The Dachshund is a lovable and friendly dog breed, beloved by all for their iconic look and overall utility, but what makes the brindle Dachshund so special?
Well, the brindle Dachshund isn’t just yet another color variation of the ever-loved sausage dog, but a potential coat pattern that appears like a set of dark tiger stripes over his fur.
It’s not exclusive to any one color and can appear on a variety of them which makes it appealing to a lot of potential pet owners and gives incentive for breeders to try and reproduce the result and sell the Doxie puppies at a higher price.
Plus, it doesn’t disqualify the pups from any AKC (American Kennel Club) approved dog shows either as it’s not considered a different color, but rather a pattern that can appear on any coat color.
The problem lies in its relative rarity. Though not as uncommon as some, in order to get a brindle Dachshund, the dominant gene in one of the parents must be the brindle gene, and it must carry over as such.
While it’s not particularly noticeable in some cases, the pattern still provides ‘shading’, for lack of a better term, giving your dog’s appearance a slightly darker fur texture which can be appealing to some.
Read on to find out what are all the possible colors that brindle Dachshunds can be, which of said colors are standard for the dog and can be used in conformation shows, as well as a bit more about the breed and the answers to the many questions people often ask about it.
The Dachshund: Breed History
Before we get into the brindle Dachshund, we have to understand where this great dog’s roots came from.
For one, it’s one of Germany’s greatest treasures despite not being their national dog.
Initially he was called the Dachs Krieger, or ‘badger warrior’ when translated from German and was bred by German breeders way back at the start of the 18th century.
Though some records show their origins to potentially date all the way down to the 15th century.
Teckel was another common name for its prior incarnation.
Though, this wondrous dog breed wasn’t made with only German breeds, but has taken from a variety of different terriers and hunting dogs from prevalent countries at that age like Britain and France.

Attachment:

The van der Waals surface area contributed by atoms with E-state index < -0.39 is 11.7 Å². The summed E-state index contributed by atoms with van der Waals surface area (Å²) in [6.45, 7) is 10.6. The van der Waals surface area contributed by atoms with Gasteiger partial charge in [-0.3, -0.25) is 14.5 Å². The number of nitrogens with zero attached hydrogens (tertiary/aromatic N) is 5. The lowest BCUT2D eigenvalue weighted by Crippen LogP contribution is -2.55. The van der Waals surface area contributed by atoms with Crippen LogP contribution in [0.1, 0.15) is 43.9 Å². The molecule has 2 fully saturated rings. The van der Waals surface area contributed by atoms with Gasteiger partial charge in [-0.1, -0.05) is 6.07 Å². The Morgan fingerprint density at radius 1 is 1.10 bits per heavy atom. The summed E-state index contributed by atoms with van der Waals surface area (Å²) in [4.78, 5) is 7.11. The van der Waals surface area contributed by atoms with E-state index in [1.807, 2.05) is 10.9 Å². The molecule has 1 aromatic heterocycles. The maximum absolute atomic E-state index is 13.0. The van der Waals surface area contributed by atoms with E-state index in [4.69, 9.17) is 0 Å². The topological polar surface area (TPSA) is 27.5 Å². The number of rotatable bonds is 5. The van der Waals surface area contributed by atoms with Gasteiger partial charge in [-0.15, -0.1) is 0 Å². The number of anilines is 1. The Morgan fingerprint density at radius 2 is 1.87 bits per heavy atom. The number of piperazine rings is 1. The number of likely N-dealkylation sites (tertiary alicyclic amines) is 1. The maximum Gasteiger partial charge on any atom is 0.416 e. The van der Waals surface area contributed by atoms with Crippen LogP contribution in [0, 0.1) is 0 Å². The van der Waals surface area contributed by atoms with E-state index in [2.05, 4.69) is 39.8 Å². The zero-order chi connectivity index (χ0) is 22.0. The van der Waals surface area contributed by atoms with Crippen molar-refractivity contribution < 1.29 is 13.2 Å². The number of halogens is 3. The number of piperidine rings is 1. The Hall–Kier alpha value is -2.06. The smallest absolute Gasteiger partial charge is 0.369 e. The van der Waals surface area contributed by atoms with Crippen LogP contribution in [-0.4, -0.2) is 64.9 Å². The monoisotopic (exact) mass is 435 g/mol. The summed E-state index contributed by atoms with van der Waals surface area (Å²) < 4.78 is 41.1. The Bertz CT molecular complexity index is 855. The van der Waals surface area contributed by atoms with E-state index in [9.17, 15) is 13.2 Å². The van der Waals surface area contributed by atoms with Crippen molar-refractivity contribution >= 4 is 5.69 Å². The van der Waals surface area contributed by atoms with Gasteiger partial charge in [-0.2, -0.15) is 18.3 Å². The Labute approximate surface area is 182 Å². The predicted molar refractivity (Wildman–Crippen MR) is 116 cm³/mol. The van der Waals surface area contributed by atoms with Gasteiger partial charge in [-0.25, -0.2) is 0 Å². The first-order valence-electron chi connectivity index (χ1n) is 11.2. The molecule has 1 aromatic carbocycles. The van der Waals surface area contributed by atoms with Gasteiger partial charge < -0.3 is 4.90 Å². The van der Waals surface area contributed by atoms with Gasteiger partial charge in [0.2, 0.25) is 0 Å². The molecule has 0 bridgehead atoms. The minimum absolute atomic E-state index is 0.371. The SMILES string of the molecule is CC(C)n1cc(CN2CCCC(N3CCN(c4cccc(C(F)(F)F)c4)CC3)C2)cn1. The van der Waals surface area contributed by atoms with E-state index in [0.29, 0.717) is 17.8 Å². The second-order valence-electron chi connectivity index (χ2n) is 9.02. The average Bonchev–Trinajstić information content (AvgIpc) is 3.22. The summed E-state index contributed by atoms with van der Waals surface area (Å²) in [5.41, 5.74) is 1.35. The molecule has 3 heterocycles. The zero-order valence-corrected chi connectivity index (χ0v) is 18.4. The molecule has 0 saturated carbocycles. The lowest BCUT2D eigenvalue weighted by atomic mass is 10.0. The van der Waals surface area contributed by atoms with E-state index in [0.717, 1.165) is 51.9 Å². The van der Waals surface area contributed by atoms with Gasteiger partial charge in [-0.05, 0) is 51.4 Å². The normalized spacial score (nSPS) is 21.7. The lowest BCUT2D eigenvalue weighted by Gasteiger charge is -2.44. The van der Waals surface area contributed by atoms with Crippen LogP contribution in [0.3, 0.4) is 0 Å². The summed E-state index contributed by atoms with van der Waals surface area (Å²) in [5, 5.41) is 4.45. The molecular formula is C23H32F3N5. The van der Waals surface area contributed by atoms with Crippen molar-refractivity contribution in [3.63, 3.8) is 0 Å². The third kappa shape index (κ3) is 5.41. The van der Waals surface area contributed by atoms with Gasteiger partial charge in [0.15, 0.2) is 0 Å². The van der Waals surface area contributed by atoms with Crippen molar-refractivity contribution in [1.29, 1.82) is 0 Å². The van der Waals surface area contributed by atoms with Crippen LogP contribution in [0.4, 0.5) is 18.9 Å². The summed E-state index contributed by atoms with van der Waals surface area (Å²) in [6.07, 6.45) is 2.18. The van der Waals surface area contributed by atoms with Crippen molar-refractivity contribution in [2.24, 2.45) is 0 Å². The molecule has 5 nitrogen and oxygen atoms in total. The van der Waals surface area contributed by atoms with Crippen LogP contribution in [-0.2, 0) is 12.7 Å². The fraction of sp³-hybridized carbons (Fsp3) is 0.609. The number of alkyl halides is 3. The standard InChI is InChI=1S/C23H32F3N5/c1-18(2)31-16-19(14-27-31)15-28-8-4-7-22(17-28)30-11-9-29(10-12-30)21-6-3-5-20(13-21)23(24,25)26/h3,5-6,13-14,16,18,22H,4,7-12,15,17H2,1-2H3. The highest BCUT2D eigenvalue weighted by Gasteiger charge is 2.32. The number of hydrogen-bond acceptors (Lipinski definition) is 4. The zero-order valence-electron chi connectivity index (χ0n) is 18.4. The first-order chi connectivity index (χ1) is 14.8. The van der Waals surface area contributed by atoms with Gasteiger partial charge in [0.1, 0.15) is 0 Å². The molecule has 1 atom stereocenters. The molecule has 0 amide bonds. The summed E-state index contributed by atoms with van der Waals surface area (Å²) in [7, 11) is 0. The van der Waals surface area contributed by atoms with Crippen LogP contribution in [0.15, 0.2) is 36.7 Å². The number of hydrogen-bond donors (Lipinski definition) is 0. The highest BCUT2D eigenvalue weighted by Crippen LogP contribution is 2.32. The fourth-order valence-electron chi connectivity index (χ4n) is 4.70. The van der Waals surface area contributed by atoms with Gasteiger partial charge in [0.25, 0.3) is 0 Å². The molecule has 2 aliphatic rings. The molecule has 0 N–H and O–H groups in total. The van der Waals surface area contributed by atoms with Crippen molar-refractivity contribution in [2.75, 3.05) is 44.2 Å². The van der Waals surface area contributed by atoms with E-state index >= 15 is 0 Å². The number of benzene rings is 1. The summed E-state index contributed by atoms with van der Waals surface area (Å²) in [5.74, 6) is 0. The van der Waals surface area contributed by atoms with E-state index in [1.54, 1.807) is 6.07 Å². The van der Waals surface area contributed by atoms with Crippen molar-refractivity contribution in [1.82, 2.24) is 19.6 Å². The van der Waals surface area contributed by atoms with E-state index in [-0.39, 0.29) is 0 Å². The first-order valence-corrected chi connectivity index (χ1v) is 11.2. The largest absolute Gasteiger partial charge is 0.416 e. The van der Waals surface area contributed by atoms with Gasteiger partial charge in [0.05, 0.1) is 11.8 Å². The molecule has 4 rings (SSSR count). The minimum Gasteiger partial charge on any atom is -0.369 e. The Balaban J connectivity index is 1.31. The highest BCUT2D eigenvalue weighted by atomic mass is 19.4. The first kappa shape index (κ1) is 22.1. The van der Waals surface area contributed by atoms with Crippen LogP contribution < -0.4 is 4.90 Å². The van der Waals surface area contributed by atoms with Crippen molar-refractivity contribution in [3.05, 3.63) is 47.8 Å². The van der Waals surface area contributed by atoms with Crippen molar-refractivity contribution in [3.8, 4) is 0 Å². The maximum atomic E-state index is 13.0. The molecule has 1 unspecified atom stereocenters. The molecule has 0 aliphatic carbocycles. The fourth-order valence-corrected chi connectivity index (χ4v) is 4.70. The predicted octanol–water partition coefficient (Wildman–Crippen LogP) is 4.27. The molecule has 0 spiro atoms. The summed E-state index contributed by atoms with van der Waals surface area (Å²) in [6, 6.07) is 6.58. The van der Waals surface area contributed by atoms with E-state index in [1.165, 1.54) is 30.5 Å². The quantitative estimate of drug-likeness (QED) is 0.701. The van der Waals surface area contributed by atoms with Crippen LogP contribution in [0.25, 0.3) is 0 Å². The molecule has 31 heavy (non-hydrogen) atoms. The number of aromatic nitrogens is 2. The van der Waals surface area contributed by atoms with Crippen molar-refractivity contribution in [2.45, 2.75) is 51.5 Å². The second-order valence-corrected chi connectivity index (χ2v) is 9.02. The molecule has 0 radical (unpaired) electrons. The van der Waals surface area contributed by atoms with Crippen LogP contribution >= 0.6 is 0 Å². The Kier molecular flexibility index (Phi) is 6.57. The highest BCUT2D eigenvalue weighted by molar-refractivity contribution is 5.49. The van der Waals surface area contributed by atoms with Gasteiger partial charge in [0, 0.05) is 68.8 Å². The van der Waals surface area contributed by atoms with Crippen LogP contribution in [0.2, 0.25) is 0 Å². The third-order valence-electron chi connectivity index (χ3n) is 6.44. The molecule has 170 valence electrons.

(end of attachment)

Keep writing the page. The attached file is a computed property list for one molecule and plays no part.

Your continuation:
His purpose was to be a hunting dog who’d help hunt smaller game that could burrow or hide in smaller places where the bigger dogs couldn’t go into, hence the name.
His entire body was specifically bred for this very purpose, which is why his shape gave him the iconic ‘sausage dog’ title, it made him be more mobile and limber when crawling through such spaces.
Their sense of smell too, was, and still is, exceptional, being able to track scents that are up to 7 days old in some of the best examples.
The first iteration of these dogs was bigger than the modern variant, coming in at around 30 to 40 pounds on average as opposed to the 15 to 30 pound average we have today.
The size came in handy when they were used to hunt bigger game, though their primary role still remained in drawing smaller game out like foxes, badgers and rabbits.
As for when the breed came to our shores, the Dachshund was initially introduced to the US near the end of the 19th century, somewhere around the year 1880, in the form of the double dapple Dachshund.
They weren’t exactly the best representatives though as they were marred with a number of potential health risks, most revolving around their eyesight.
However, the smooth haired Dachshund is believed to be the original from which the modern versions of the wire haired Dachshund and the long haired Dachshund originated from.
The breed was recognized by the AKC relatively quickly after its introduction, in the year 1885.
There’s a bit more history here between the lines, but, at present, it’s all currently a mess with conflicting information and several theories about the breed’s origins and its variants.
The Brindle Dachshund And The 2 Other Common Variants
With its history out of the way, it’s time to take a look at the actual brindle Dachshund and its many variants, be it in patterns or colors.
The brindle is one of many possible pattern options with dapple and piebald Dachshunds being the other two more common ones.
The brindle, as stated earlier, is a variant where the pattern appears striped and is often tinted a darker color, providing some tone to the existing fur color with said coat pattern.
Dapple Dachshunds on the other hand have a more spotted pattern with random dark dots littered over their coats, as the very name suggests.
This one may look a bit more chaotic than the brindle variant does, but there’s some odd appeal in all that chaos.
The piebald Dachshund variant is arguably the most drastic one of the bunch in terms of visibility.
It includes a set of darker colored patches of varying colors appearing on the back, neck and parts of the head or muzzle set against a predominantly white coat color.